Then there’s Bob Goalby, winner of the 1968 Masters, collector of 11 PGA Tour victories and one of the founding fathers of the senior circuit. Goalby was born, and continues to live, just 18 miles from downtown St. Louis, in the very shadow of the Arch that the Rams stomped on. But those 18 miles take you to Belleville, Ill., on the other side of the Mississippi River. Not in the city, not even in the state.
Jay Haas, Goalby’s nephew, is by definition a native St. Louisan, and he owns a terrific career in professional golf: nine PGA Tour victories and 18 Champions titles. True enough, he was born in a St. Louis hospital. Maybe a day or so later, he went home to Belleville, where he grew up. Later, he went to Wake Forest, then moved to South Carolina, where his PGA Tour-winning son, Bill Haas, was raised.
It’s odd, the relationship that St. Louis holds with golf. From an amateur slant, it looks quite different. St. Louisan Jim Holtgrieve was one of the country’s outstanding amateurs in the late 1970s and early ’80s, played on three winning Walker Cup teams, and more recently captained the U.S. Walker Cup squad in 2011 and 2013. The Walker Cup itself is named after George Herbert Walker, born in St. Louis and among those to establish Bellerive Country Club. Walker was president of the USGA in 1920, plus the maternal grandfather of President George H. Bush and great-grandfather of President George W. Bush. But now that’s just braggin’.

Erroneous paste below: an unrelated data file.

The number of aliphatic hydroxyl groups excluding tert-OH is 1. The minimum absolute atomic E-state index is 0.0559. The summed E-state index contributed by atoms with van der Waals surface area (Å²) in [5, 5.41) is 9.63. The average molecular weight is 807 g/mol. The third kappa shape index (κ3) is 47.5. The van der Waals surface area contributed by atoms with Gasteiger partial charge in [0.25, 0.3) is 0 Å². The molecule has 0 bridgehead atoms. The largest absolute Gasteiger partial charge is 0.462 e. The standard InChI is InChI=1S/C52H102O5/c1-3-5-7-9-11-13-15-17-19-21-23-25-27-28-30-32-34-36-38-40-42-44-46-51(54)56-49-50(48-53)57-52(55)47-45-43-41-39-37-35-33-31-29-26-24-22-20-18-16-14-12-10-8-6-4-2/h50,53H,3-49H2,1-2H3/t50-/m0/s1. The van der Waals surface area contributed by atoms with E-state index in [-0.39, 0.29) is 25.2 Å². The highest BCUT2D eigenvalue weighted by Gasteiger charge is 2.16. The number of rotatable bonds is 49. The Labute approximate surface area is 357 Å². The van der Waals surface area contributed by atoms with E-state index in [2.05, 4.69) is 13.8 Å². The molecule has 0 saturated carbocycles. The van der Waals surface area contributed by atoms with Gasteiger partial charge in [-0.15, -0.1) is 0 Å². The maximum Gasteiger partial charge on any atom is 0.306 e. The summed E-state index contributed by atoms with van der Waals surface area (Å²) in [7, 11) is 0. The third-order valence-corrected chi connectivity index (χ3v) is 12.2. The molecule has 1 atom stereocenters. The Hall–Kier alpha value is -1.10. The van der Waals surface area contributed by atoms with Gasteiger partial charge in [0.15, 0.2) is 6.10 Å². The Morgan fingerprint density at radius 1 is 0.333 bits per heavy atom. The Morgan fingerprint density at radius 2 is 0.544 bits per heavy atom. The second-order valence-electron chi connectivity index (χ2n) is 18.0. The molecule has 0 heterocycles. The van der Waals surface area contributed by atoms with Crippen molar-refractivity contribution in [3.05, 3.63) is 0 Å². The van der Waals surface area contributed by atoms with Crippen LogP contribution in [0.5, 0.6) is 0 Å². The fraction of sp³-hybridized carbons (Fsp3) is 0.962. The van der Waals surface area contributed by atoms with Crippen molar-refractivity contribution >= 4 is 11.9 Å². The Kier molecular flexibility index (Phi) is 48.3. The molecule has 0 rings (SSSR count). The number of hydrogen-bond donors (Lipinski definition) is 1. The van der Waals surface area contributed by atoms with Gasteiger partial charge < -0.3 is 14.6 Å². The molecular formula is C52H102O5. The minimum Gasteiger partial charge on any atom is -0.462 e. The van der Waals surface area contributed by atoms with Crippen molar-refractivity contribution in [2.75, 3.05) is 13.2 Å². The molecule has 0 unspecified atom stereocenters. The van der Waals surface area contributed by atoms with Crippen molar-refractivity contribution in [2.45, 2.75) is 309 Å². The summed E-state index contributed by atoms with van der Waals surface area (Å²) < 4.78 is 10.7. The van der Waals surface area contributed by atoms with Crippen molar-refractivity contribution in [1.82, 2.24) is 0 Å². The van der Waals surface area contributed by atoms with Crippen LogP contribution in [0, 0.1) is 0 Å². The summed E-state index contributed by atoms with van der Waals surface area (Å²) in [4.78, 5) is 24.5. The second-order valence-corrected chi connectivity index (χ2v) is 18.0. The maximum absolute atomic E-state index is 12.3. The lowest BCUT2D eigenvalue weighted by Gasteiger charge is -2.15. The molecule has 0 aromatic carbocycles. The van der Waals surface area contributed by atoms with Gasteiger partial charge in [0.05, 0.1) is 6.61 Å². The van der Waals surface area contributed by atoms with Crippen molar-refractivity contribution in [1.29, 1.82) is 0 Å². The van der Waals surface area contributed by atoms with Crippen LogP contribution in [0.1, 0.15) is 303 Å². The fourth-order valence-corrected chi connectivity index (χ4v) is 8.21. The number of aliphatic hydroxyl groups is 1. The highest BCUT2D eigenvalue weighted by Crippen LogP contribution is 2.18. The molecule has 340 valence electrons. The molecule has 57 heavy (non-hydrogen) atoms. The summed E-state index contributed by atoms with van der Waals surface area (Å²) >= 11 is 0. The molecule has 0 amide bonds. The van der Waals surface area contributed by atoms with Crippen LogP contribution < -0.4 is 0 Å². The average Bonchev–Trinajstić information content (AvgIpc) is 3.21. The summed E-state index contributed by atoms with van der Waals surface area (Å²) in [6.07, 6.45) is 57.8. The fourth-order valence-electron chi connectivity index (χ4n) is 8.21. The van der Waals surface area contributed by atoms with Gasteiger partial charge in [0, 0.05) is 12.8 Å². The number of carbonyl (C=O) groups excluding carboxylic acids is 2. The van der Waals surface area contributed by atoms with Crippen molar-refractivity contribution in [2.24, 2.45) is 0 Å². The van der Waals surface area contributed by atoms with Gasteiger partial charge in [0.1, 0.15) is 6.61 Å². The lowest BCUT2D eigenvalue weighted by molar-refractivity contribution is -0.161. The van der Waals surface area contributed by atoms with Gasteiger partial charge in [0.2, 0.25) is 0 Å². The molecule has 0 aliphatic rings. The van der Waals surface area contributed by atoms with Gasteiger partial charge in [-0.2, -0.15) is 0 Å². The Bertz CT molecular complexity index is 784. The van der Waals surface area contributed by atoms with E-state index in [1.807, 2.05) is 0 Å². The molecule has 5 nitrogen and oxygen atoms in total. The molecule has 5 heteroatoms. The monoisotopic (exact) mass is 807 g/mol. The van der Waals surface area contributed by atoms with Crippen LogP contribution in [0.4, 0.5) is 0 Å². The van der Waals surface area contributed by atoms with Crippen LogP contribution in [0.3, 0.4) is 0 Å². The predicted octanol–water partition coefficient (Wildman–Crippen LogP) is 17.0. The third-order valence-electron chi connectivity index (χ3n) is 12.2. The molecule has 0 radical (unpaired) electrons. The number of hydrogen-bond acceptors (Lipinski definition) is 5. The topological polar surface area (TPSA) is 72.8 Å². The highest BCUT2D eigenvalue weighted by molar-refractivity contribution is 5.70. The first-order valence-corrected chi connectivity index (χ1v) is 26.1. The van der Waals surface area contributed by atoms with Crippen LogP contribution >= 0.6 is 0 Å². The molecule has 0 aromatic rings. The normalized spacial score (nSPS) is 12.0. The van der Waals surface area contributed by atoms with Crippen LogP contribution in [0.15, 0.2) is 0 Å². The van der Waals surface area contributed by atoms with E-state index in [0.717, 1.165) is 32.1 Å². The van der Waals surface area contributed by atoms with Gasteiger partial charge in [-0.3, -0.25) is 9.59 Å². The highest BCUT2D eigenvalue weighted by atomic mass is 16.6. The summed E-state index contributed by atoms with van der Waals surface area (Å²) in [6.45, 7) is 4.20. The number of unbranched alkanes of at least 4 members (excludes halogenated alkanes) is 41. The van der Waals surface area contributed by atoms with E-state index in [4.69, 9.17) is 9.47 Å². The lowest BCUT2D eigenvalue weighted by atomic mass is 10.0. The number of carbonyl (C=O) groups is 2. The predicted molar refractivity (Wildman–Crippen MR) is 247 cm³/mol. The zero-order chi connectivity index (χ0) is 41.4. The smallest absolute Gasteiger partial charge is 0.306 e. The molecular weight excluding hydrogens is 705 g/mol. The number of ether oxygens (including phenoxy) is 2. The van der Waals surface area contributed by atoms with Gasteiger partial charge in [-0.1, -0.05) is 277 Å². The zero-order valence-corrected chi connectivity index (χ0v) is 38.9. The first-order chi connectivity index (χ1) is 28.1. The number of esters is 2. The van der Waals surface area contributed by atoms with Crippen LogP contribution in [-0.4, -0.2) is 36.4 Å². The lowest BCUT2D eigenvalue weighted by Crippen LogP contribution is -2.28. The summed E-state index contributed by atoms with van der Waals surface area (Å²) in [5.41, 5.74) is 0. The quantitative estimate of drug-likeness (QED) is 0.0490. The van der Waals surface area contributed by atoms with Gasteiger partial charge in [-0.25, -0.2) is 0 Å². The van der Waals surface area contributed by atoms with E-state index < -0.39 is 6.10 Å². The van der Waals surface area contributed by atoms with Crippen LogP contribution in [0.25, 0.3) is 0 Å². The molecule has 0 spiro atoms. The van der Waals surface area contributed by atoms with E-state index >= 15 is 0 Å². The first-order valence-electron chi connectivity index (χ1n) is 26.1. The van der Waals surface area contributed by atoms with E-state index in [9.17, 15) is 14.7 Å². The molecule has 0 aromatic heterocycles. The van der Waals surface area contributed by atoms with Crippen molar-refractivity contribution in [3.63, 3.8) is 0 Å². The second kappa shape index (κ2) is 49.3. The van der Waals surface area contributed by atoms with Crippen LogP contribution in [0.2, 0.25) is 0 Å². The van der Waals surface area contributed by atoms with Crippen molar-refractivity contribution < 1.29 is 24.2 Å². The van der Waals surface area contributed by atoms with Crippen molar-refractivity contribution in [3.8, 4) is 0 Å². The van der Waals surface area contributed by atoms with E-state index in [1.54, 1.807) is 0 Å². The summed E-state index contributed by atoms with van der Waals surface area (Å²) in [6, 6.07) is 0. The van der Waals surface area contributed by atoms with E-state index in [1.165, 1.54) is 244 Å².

Speaking of USGA presidents, St. Louisans Hord Hardin (1968-69) and Tom O’Toole Jr. (2014-15) also have held the office, both from “The Lou.” Make no mistake, when it comes to amateur golf, St. Louis has chops.
But PGA Tour … different story.
If you saw the record-breaking crowds and energy at the 2018 PGA Championship, you might think otherwise. Last summer, Bellerive looked like a sold-out Michigan Stadium. Even Tiger Woods acknowledged the throng. And, yes, St. Louis proper has had PGA Tour players. Jay Delsing was out there from 1985 into the early 2000s. Jay Williamson was a regular from 1995 to 2010. Scott Langley plays the Tour now. Those native sons have combined to compete in more than 1,000 PGA Tour events and, as such, deserve tons of respect.
This isn’t Major League Baseball, where 750 reside at any given time. Heck, baseball even has designated hitters and closers. Imagine the PGA Tour with designated putters. Ben Crenshaw still would be out there. No, sir. The big leagues of golf is a table for 125 – that’s it. That said, neither Delsing nor Williamson nor Langley can put a PGA Tour title on his resume.
So, is Adam Long the breakthrough, the initial tap into a talent pipeline that will make St. Louis the Gateway to the PGA Tour? Of course not. Because there is a different reality at work here, one with more random values, one that suggests St. Louis is not unlike a number of big cities thin on PGA Tour winners, cities such as Washington, Detroit and Chicago.
Of course, they’ve all got NFL teams, and they’ve all won Stanley Cups … but we digress.
God bless Adam Long, and Godspeed, Scott Langley. The few, the proud, the St. Louisans.
Dan O’Neill, who covered golf for the St. Louis Post-Dispatch from 1989 to 2017, is an editorial consultant on golf for Fox Sports. His articles have appeared in publications such as Golfweek, Golf World, Golf.com and The Memorial magazine. Email: email@example.com; Twitter: @WWDOD